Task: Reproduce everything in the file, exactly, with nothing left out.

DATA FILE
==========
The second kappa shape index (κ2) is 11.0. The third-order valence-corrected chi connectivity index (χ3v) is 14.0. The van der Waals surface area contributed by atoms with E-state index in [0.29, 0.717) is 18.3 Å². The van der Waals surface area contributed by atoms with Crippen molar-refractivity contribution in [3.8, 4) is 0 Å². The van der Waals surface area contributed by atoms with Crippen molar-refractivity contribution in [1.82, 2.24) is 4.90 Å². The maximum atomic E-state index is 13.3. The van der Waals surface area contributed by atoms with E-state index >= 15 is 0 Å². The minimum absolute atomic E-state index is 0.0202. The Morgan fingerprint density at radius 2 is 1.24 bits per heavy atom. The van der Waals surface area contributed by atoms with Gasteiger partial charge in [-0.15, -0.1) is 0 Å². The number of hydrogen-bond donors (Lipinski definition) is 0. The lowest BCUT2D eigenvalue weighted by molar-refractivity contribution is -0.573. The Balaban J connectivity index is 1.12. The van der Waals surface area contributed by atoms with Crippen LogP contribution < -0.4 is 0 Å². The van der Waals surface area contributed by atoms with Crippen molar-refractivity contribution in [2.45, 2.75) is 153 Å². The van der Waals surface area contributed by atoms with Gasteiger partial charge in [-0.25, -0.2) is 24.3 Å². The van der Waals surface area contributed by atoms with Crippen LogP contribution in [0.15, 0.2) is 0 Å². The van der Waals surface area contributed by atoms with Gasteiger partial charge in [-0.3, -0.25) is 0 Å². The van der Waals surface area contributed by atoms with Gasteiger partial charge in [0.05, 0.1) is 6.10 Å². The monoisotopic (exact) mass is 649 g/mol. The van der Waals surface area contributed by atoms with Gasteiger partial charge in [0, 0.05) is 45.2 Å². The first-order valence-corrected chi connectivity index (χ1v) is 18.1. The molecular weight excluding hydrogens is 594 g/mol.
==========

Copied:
The second kappa shape index (κ2) is 11.0. The third-order valence-corrected chi connectivity index (χ3v) is 14.0. The van der Waals surface area contributed by atoms with E-state index in [0.29, 0.717) is 18.3 Å². The van der Waals surface area contributed by atoms with Crippen molar-refractivity contribution in [3.8, 4) is 0 Å². The van der Waals surface area contributed by atoms with Crippen molar-refractivity contribution in [1.82, 2.24) is 4.90 Å². The maximum atomic E-state index is 13.3. The van der Waals surface area contributed by atoms with E-state index >= 15 is 0 Å². The minimum absolute atomic E-state index is 0.0202. The Morgan fingerprint density at radius 2 is 1.24 bits per heavy atom. The van der Waals surface area contributed by atoms with Gasteiger partial charge in [-0.15, -0.1) is 0 Å². The number of hydrogen-bond donors (Lipinski definition) is 0. The lowest BCUT2D eigenvalue weighted by molar-refractivity contribution is -0.573. The Balaban J connectivity index is 1.12. The van der Waals surface area contributed by atoms with Crippen LogP contribution < -0.4 is 0 Å². The van der Waals surface area contributed by atoms with Crippen molar-refractivity contribution in [2.45, 2.75) is 153 Å². The van der Waals surface area contributed by atoms with Gasteiger partial charge in [-0.25, -0.2) is 24.3 Å². The van der Waals surface area contributed by atoms with Crippen LogP contribution in [0.15, 0.2) is 0 Å². The van der Waals surface area contributed by atoms with Gasteiger partial charge in [-0.3, -0.25) is 0 Å². The van der Waals surface area contributed by atoms with Gasteiger partial charge in [0.05, 0.1) is 6.10 Å². The monoisotopic (exact) mass is 649 g/mol. The van der Waals surface area contributed by atoms with Gasteiger partial charge in [0, 0.05) is 45.2 Å². The first-order valence-corrected chi connectivity index (χ1v) is 18.1. The molecular weight excluding hydrogens is 594 g/mol.